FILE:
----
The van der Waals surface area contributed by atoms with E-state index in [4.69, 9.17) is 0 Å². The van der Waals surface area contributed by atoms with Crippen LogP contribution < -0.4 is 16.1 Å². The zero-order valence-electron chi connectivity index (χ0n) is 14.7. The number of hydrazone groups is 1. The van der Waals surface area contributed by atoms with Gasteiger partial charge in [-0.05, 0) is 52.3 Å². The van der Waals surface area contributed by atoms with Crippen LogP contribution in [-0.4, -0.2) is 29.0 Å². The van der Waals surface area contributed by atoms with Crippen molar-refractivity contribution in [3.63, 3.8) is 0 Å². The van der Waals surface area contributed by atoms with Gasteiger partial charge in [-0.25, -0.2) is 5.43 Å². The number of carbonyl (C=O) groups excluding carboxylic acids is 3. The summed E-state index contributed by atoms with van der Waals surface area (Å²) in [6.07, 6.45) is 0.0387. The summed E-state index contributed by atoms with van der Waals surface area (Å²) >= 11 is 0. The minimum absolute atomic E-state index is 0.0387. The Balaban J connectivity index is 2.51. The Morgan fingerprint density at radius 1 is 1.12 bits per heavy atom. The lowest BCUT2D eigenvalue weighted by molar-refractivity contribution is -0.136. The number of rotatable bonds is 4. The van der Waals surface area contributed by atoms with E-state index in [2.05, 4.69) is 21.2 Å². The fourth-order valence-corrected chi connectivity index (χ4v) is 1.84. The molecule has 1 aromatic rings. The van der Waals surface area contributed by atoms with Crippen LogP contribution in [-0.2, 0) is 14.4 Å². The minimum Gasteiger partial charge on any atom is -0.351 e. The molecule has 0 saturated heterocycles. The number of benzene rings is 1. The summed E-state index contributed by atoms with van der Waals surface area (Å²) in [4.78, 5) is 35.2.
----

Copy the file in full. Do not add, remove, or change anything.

The van der Waals surface area contributed by atoms with E-state index in [4.69, 9.17) is 0 Å². The van der Waals surface area contributed by atoms with Crippen LogP contribution < -0.4 is 16.1 Å². The zero-order valence-electron chi connectivity index (χ0n) is 14.7. The number of hydrazone groups is 1. The van der Waals surface area contributed by atoms with Gasteiger partial charge in [-0.05, 0) is 52.3 Å². The van der Waals surface area contributed by atoms with Crippen LogP contribution in [-0.4, -0.2) is 29.0 Å². The van der Waals surface area contributed by atoms with Crippen molar-refractivity contribution in [3.63, 3.8) is 0 Å². The van der Waals surface area contributed by atoms with Gasteiger partial charge in [-0.25, -0.2) is 5.43 Å². The number of carbonyl (C=O) groups excluding carboxylic acids is 3. The summed E-state index contributed by atoms with van der Waals surface area (Å²) in [6.07, 6.45) is 0.0387. The summed E-state index contributed by atoms with van der Waals surface area (Å²) >= 11 is 0. The minimum absolute atomic E-state index is 0.0387. The Balaban J connectivity index is 2.51. The Morgan fingerprint density at radius 1 is 1.12 bits per heavy atom. The lowest BCUT2D eigenvalue weighted by molar-refractivity contribution is -0.136. The number of rotatable bonds is 4. The van der Waals surface area contributed by atoms with E-state index in [2.05, 4.69) is 21.2 Å². The fourth-order valence-corrected chi connectivity index (χ4v) is 1.84. The molecule has 1 aromatic rings. The van der Waals surface area contributed by atoms with Crippen LogP contribution in [-0.2, 0) is 14.4 Å². The minimum Gasteiger partial charge on any atom is -0.351 e. The molecule has 0 saturated heterocycles. The number of benzene rings is 1. The summed E-state index contributed by atoms with van der Waals surface area (Å²) in [4.78, 5) is 35.2.